Friday, December 12, 2008

Quick Math For Anti-Piracy Operations [Update 3]

Observing the first phase of Operation Atalanta, I've run through some of the numbers to get a feel for the economic price taxpayers in the EU will be incurring to stem the tide of piracy in the Horn of Africa. Here's what I came up with:

Each group of ships involved will spend approximately 120 days on station and another 15 days transiting to and from the region. With 10 frigates, three smaller combatants, one support ship and a small staff involved, I estimate there are about 1750 sailors in the force. Picking an average cost rate of $40k per year in pay and another $10 per day in food, the personnel costs run approximately $28.4 million for each phase, or $85.1 million for the entire year-long operation.

Then, looking at fuel costs, a group this size will run through around 1,400 barrels of fuel per day while transiting and perhaps 800 barrels per day on station, which at $125 per barrel yields a cost of $14.6 million per phase and $43.9 million for the entire operation.

So, not even considering maintenance, ordnance, flight operations, logistics and port and canal costs, the starting point to estimate the cost of the whole operation should be around $129 million. Other costs associated with a heightened operational tempo could increase the cost by another $20 million or more.

As of the first part of October this year, pirates have collected an estimated $30 million in ransoms in 2008.

[Update] Looks like costs may be increasing by a factor of two:

The European Union is urging nations from outside the bloc to join the EU’s anti-piracy naval force off Somalia, the fleet’s commander said.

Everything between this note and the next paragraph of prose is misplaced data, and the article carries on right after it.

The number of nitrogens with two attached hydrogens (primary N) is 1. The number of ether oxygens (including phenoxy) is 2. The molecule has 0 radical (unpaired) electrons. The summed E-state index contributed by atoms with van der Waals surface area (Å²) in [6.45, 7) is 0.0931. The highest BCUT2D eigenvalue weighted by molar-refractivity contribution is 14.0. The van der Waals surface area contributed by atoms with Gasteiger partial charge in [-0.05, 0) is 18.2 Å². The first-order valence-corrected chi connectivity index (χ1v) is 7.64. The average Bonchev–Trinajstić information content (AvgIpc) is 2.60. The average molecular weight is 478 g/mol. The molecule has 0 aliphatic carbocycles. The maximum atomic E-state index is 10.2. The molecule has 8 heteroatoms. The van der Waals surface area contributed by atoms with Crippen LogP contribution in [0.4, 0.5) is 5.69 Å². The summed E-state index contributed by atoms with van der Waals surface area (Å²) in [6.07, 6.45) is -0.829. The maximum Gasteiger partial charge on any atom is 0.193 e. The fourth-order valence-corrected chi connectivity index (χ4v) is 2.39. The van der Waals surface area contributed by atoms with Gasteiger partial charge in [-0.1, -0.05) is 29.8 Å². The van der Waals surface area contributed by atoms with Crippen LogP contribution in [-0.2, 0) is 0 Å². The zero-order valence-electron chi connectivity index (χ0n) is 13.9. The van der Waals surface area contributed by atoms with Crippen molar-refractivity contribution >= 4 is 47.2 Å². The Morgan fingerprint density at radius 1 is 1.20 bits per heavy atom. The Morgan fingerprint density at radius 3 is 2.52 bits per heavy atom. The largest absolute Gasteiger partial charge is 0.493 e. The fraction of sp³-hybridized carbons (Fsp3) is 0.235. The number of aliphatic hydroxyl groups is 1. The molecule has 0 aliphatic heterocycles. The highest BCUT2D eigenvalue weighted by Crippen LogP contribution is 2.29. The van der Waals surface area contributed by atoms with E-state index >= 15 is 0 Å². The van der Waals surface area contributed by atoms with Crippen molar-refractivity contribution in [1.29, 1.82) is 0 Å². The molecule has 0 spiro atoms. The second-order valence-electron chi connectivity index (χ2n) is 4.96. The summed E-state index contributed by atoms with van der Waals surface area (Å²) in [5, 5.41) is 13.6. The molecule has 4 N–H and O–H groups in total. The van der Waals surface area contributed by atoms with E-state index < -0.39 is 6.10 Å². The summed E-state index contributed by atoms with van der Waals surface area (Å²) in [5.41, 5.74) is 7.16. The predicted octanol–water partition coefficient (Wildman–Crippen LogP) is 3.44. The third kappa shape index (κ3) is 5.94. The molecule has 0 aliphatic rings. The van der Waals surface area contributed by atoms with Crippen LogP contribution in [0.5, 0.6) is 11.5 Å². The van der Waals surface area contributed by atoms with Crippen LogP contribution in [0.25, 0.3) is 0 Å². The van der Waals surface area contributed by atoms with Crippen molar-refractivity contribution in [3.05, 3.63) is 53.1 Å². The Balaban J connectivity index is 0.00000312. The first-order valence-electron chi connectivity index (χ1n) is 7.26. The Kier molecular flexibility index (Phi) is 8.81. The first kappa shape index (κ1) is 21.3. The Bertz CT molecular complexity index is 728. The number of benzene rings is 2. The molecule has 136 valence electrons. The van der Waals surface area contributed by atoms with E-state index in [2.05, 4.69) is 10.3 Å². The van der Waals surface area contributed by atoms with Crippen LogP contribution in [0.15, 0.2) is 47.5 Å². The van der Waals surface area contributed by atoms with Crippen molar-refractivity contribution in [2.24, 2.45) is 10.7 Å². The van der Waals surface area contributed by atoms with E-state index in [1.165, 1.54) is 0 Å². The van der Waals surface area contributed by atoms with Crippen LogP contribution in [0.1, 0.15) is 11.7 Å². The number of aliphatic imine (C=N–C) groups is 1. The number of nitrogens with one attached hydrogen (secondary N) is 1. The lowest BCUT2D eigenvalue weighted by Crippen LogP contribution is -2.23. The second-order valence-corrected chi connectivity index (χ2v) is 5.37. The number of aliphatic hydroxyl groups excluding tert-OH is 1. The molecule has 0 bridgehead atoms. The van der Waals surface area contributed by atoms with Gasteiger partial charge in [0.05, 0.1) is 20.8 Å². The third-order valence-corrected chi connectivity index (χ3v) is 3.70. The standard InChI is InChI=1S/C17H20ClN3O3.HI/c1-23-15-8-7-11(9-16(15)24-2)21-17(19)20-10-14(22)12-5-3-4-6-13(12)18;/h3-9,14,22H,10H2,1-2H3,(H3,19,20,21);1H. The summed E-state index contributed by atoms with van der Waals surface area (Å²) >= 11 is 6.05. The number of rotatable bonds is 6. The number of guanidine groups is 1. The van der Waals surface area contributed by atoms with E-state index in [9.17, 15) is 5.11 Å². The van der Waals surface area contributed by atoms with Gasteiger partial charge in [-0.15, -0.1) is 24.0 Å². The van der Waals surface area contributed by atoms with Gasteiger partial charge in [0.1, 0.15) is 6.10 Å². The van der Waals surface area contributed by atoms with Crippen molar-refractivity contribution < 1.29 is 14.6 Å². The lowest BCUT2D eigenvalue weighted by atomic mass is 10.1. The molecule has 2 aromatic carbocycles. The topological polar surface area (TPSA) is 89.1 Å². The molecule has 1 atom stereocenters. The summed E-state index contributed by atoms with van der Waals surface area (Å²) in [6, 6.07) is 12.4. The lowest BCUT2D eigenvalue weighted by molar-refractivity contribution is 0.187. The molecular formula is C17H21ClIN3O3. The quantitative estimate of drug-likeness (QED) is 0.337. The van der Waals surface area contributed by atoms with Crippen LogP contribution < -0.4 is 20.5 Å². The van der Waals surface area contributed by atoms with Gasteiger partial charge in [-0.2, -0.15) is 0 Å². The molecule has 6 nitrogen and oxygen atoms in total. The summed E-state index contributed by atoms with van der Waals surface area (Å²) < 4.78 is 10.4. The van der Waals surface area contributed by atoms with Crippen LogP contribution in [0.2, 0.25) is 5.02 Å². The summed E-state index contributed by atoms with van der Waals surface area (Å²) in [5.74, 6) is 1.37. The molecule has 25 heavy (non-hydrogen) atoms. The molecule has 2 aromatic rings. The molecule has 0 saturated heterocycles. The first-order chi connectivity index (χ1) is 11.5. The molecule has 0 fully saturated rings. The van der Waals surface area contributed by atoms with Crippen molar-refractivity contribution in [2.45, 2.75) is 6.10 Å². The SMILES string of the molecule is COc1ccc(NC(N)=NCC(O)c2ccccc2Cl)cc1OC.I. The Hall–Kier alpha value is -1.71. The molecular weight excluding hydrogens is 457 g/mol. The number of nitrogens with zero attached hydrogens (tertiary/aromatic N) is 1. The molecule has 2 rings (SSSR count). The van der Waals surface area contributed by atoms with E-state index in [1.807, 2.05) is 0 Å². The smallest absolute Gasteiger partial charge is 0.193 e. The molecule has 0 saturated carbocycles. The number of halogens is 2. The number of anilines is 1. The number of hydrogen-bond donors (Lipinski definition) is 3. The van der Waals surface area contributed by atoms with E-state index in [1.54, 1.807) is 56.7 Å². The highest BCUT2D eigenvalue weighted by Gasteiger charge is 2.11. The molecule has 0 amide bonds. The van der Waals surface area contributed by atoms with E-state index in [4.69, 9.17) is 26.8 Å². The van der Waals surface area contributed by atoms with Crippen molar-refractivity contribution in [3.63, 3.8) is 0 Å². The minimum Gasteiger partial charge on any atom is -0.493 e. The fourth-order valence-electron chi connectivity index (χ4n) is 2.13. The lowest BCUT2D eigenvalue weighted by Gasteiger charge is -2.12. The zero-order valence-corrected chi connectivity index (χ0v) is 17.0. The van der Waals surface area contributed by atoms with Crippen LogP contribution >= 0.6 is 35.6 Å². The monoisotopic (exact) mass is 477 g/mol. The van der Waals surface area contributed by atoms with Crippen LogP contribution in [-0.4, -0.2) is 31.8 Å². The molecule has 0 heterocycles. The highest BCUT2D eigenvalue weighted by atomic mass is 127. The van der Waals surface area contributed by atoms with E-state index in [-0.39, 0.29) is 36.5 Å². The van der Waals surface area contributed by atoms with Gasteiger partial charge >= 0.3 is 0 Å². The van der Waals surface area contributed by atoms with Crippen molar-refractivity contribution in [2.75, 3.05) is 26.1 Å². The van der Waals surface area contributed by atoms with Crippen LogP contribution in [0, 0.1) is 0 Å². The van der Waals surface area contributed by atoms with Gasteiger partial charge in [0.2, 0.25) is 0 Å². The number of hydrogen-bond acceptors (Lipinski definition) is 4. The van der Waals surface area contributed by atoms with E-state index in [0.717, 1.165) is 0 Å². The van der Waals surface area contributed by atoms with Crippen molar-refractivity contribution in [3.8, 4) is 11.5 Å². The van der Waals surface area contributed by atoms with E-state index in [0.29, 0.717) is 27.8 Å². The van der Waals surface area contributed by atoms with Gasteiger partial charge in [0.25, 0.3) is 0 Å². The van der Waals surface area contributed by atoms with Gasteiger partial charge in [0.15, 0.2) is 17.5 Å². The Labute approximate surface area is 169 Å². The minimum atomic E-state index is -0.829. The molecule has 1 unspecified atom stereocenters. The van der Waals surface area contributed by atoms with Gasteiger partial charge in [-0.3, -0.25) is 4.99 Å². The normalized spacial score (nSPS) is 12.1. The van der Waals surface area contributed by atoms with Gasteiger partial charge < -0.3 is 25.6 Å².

“We are in talks with countries that want to contribute that have the potential to double the size of the force,” Admiral Philip Jones said today at a news conference in Brussels.
[Update 2] Reader Antonio comments: Also in your comparison to the $30M in ransom they've collected, you also need to look at the increased costs of insurance for ships transiting the region, as well as the economic impact of some vessels taking other, slower routes. I'm sure there are a host of other second and third order effects making the $129M+ expenditure seem more reasonable than just accounting for $30M in ransom.

My response: There are certainly costs associated with increased insurance and delayed shipments, but the only estimate I've seen of costs to the shipping industry is in the $16 billion range. That was sourced to an industry group and seems enormously inflated to me.

With approximately 20,000 ships transiting the Gulf of Aden every year, that would mean an increased cost of $800k per ship. Considering the hijacking rate is less than one in 300 and traffic through the region hasn't dropped off significantly, I find it hard to believe a shipper would pay an extra $800k in insurance per ship to avoid a 0.3% chance of having to pay a couple of million dollars in ransom.

If the annualized payout rate is $36 million in ransoms distributed over 20,000 ships insured, one would expect insurance to go up by about $1,800 per ship plus costs to the insurance companies processing claims. So what other costs are shippers incurring that must total around $798k per ship to raise the total cost to shipping into the $16 billion range?

I suspect someone did some quick math of their own to influence policy makers by assuming every ship transiting the Gulf of Aden diverted in one way or another and every shipping company paid the increased insurance rates. If my assumption is true, the "garbage in, garbage out" principle applies.

I need to see the numbers and assumptions to thoroughly evaluate the claim.

[Update 3] After doing a little research, the $16b claim seems to be sourced to Singapore's Deputy Prime Minister Tony Tan, quoted in a 2004 Foreign Affairs article by Gal Luft and Anne Korin, titled "Terrorism Goes to Sea".

Stefan Eklöf, a research fellow, Centre for East and Southeast Asian Studies, Lund University, Sweden, also calls this estimate into question in his book, Pirates in Paradise, and concludes a more reasonable estimate of the cost of piracy is $70m to $200m (p. 100).

The Times reports the average insurance rate for ships transiting the Gulf of Aden is $9,000, which is a more reasonable figure.

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